Graphic by Rivka Reich ('24)

Every parsha in Shmot, Vayikra, and Bamidbar explicitly mentions Moshe by name -- except this week’s parsha of Tetzaveh. When Moshe pleads with Hashem to spare our ancestors after the sin of the Golden Calf, he declares that if Hashem will not forgive the people, then “erase me from Your book that You have written” (Shmot 32:32). Although this request was conditional, since it was made by a tzaddik, it must be fulfilled in some form. Hence, Moshe’s name was removed from one parsha…but why this week’s?


The word “tetzaveh” means both “command” and “attach” (HaYom Yom, 8 Cheshvan). Hashem is telling Moshe that by commanding the Yidden, they will attach themselves to Hashem’s Essence in the process of following through with Hashem’s instructions. Furthermore, Hashem doesn’t use Moshe’s name, because a name is external, primarily used as a reference for someone else. When one’s essence is revealed, using a name is irrelevant. This is connected to the fact that the parsha of Tetzaveh always falls out during or close to Moshe’s birthday and yahrzeit (7 Adar); one’s birthday is the day that Hashem declared that the world cannot further its advancement to becoming a Dwelling for His Essence in this physical world (דירה בתחתונים; Midrash Tanchuma Nasso 16, as quoted in Tanya ch. 36) without that individual fulfilling his various tasks of elevating fallen sparks and refining the middos of his animal soul (Kuntres HaTefilah).


What is the essential nature of Moshe? His being was bound up with Torah. Nonetheless, Moshe was willing to risk himself to save those who violated the Torah’s prohibition against avoda zara by building the Golden Calf since “Moshe is Israel and Israel is Moshe” (Rashi on Bamidbar 21:21). The unity of Moshe with the Jewish people is deeper and more fundamental than his unity with Torah. So quintessential is the relationship between the Jewish nation and Moshe that their failing becomes his failing (Likkutei Sichos v. 21, p. 173).


True leadership involves a genuine inward examination into one’s essence, coupled with a willingness to stick one’s neck out for one’s followers, even if it means risking personal loss. And since every Jew possesses a “spark of Moshe,” we must also proceed with self-sacrifice, putting aside our personal interests to help another Jew by bringing them closer to Torah and mitzvos with ahavas Yisroel. Through our Moshe-like self-sacrifice, may we merit the coming of Moshiach speedily in our days!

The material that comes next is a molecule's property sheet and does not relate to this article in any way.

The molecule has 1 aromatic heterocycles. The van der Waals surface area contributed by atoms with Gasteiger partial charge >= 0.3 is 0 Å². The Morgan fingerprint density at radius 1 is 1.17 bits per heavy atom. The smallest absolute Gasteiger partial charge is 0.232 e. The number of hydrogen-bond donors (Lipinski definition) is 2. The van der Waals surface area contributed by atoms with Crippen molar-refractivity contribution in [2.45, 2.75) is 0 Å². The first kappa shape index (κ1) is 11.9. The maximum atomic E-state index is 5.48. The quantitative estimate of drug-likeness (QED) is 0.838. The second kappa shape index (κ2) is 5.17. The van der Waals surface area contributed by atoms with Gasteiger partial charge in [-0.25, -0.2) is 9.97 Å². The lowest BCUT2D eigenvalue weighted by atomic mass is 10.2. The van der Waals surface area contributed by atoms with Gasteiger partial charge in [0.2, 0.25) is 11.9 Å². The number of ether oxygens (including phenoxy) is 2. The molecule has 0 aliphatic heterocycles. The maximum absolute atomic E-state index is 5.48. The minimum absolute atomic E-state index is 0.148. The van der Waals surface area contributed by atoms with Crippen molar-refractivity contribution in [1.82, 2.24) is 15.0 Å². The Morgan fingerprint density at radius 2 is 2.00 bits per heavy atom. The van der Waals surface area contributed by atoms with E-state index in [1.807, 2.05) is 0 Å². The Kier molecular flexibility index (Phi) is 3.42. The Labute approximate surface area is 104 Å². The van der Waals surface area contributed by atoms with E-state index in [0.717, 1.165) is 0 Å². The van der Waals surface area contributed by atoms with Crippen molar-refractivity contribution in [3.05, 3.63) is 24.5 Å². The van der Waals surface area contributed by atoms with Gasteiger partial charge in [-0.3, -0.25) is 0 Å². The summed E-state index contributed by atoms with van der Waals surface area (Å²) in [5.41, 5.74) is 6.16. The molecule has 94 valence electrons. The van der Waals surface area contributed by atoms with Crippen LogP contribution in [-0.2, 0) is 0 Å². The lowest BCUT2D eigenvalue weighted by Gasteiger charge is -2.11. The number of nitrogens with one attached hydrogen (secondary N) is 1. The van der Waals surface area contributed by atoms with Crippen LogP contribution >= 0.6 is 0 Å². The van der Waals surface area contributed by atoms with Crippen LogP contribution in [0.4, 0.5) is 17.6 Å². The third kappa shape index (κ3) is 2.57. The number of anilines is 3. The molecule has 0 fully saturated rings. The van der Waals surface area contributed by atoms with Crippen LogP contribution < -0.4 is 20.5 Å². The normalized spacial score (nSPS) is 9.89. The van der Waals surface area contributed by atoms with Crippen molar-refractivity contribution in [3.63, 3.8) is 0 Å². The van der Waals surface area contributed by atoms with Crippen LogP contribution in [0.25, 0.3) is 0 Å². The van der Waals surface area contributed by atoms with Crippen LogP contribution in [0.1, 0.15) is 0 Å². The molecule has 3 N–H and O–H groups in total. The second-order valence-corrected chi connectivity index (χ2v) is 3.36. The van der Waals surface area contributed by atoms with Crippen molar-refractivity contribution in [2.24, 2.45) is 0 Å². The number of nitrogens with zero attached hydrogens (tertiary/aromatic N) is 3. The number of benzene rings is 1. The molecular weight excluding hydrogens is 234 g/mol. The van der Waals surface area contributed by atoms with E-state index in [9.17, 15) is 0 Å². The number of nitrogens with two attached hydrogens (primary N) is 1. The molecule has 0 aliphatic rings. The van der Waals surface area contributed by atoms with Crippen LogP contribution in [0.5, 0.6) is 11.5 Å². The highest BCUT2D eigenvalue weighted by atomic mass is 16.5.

Shabbat Shalom,


Yeshiva University National Model United Nations

Students Had the Privilege of Competing in YUNMUN

Graphic by Technical Staff

Three days filled with diplomatic discussions and heated debates about pressing world issues: does that not sound invigorating? This is Model United Nations but our school participates in a different foreign policy conference: YUNMUN. Yeshiva University’s Model United Nations is not like your typical high school academic conference; Jewish students from all over the world (yes, some schools from South America and Canada participate too) take on the role of a country to accurately represent that nation’s beliefs. 

Each student from each school is designated to a committee that focuses on specific issues. Tamar Ganz (‘25), for example, was a member of UNICEF, United Nations International Children’s Emergency Fund. As a delegate from the Philippines, she portrayed her country’s ideas on issues ranging from children in Afghanistan to international immunization rates. She believes that, “This year's conference was so fun because I was able to meet so many different people with similar interests to mine.” She also pointed out that: “YUNMUN is not just about the actual countries. You are also able to engage in shtick and learn more about Yeshiva University.”